And this isn’t the first such case. The role of independent directors had come under question in the 2009 Satyam case, in which promoter Ramalinga Raju admitted forging accounts to exaggerate profits. Last year, a tussle between the company’s board and its founders threw up critical corporate governance issues at Infosys. A Sebi-appointed committee on corporate governance, under Kotak Mahindra Bank chairman Uday Kotak, has proposed sweeping changes in the appointment of independent directors in listed entities. While the Companies Act stipulates the need for at least three directors, the new recommendation is for a minimum of six. It was also proposed that directors attend at least half the meetings held by the board and the age limit of non-executive directors be capped at 75. Also, a director should not be on more than eight boards, the panel recommended.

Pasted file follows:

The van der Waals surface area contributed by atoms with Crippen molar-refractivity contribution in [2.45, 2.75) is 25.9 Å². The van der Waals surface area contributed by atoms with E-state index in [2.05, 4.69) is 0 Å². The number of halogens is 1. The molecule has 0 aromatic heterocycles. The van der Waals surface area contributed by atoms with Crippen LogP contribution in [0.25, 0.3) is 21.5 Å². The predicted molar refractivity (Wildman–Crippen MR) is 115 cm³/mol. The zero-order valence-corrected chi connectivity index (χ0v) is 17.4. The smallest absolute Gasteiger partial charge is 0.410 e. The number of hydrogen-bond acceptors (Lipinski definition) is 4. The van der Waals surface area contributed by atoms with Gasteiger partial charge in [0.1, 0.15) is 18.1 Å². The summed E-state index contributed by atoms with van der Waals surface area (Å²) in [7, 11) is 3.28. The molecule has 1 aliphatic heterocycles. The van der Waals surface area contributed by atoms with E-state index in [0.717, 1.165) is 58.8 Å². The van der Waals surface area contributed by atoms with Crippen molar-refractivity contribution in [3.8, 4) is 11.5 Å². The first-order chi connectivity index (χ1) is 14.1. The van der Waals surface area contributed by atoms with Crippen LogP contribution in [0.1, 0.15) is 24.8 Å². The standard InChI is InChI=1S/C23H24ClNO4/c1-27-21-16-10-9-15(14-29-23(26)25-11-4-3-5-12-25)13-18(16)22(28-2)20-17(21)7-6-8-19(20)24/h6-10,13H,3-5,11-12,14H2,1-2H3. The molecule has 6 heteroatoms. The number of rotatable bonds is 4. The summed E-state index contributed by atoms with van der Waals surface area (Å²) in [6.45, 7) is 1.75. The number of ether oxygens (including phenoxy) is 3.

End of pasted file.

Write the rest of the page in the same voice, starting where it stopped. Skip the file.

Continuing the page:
Haribhakti says it would be unfair to regard all private banks with suspicion on the basis of a few bad cases; many banks, both private and public, have set high corporate governance standards, he maintains. “Our country has pivoted itself out of the era of crony capitalism,” says Haribhakti. “Independent directors have to show the highest levels of integrity. Expectations from them are heightened when there are allegations of impropriety.”
CONFLICT OF INTEREST
At the heart of the ICICI Bank crisis is a letter that Arvind Gupta, a shareholder in both the bank and Videocon, wrote to the prime minister (with a copy marked to the RBI) in 2016, alleging quid pro quo. Gupta claimed that Deepak Kochhar, who had roped in Dhoot as an investor in his energy start-up NuPower Renewinstead, ables, benefited from his relation with Chanda. Multiple layers of transactions at NuPower, including a Rs 64 crore loan from Dhoot, the creation of different entities and the final transfer of all shares owned by Dhoot to Deepak Kochhar six months after the Videocon group got a loan of Rs 3,250 crore from ICICI Bank, are under the scanner of investigating agencies. Also under investigation are the business dealings of Rajiv Kochhar, whose firm Avista Advisory Group advised clients of ICICI Bank, in what is seen as a clear case of conflict of interest.